One of the most interesting examples of this is the so-called “Arab Spring” where the forces underlying these societies – totalitarianism, security services, violence, oppression, etc. – have existed in the countries that have been affected for decades. All of the sudden it started in January with a singular small event in Tunisia. And now it’s a few months later and there are 11 countries in various stages of more or less similar wide-spread revolts.
And how did this happen? You speak to experts in the Middle East, you speak to experts in that area or in those particular countries, and you don’t get a satisfactory answer. You get “totalitarianism.” The answer, I believe, relates to social media and the way people are connected - it’s the Internet, it’s Facebook, it’s Twitter – and the way people process information enabling people to develop the same thoughts simultaneously and to act and coalesce physically as well as emotionally.
The vector changes with something like this are virtually instantaneous. In 6 months, for 11 countries that have been more or less family run or totalitarian, to be in revolt is a very, very powerful illustration of this point. The Flash Crash about a year ago in stocks, where all of the sudden, the technology of the marketplace and the way the exchanges had their rules about processing orders in relationship with other exchanges, coalesced one afternoon, to have hundreds of stocks virtually evaporate all at once - within seconds or minutes or five minutes or half an hour.
This is a very powerful element and will serve as an accelerant in the next crisis so hold that one up on the blackboard, metaphorically speaking, while I talk about the next elements.
On 'Orderly Liquidation' And How Dodd-Frank Has Made The System More BrittleLet’s talk about financial institutions and the financial system. The major message that I want to give you (and I’ve invited challenge on both parts of my thesis here and I’ve never had anybody challenge it): The major financial institutions in the US and around the globe are utterly opaque; and The next financial crisis will happen faster, more suddenly.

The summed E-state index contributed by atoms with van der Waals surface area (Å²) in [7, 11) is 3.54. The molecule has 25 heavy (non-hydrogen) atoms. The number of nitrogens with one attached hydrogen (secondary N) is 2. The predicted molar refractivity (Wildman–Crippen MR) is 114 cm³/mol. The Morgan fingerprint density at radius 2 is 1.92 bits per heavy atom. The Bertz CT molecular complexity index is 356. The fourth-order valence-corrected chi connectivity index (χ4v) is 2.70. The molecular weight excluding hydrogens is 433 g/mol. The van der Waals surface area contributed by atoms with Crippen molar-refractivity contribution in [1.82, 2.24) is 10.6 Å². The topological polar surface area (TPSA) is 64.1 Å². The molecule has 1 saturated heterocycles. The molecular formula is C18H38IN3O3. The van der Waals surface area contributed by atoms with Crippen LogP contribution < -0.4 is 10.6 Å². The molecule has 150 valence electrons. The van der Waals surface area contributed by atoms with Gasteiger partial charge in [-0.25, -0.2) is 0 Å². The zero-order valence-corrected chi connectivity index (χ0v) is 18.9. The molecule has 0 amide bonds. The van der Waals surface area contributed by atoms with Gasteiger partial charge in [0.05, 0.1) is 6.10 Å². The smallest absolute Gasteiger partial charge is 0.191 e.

We cannot (I have 110 investment professionals), and I surmise that you cannot, understand the financial condition of any bank, major financial institution. You can’t see the actual size of the balance sheet. You have no idea what that derivatives section means…it’s 10 to 100 times the size of the actual balance sheet.
So when people say, “Well, it used to be 40x leveraged,” (some of them were 90x leveraged) “but now they’re 15 to 20 times leveraged.” Well that’s just great. Except you go to the derivatives and see numbers in the trillions and trillions and trillions and there is no clue, you have no clue, no understanding, of what that is actually composed of. Is that composed of trades that are basically unwound where all you have is counterparty risk? Is that composed of actual hedges of upper tranches the way we would have in an admitted hedge fund?
So you are looking at balance sheets without any real understanding of how the balance sheets and the companies would perform in the event of a crisis. Which of these trades or trillions of dollars of trades, which in normal times oscillate like this [very small motion] and that’s why they’re so big, would in really bad times start going like this [large motion]. And if you actually have capital of only half a percent, or one percent or five percent of your actual footings, not just unwound trades that happen to still be on balance sheet, but actual footings, you’re in trouble.
The kind of thing that wound up the financial system three years ago is expected to be different in form than the kind of things that would unwind the financial system the next time. But I’m going to argue that the next time will be faster. If you think back to ’07 and ’08, it was episodic. It wasn’t just suddenly that in the second or third week in Sept that Lehman goes under and that’s the crisis and the whole world collapsed. No, there were several episodes leading up to that.
After that, what kept the entire financial system from coming to a grinding halt was quite simple. It wasn’t that all of the other firms were in much better shape than Lehman. It’s very simple, it’s that governments, here and in Europe, underwrote the entire system. Ben Bernanke, of whom I’m not a fan... at all, has been quoted as saying that in the absence of the government guarantee and underwriting, 12 of the 13 biggest banks in the world would have gone out of business following Lehman. Whether it’s 12/13, or 13/13, or 6 or 8 of 13, is completely imponderable, but the point is actually well-taken. In the absence of that guarantee there would have been a cascading collapse because of the opacity.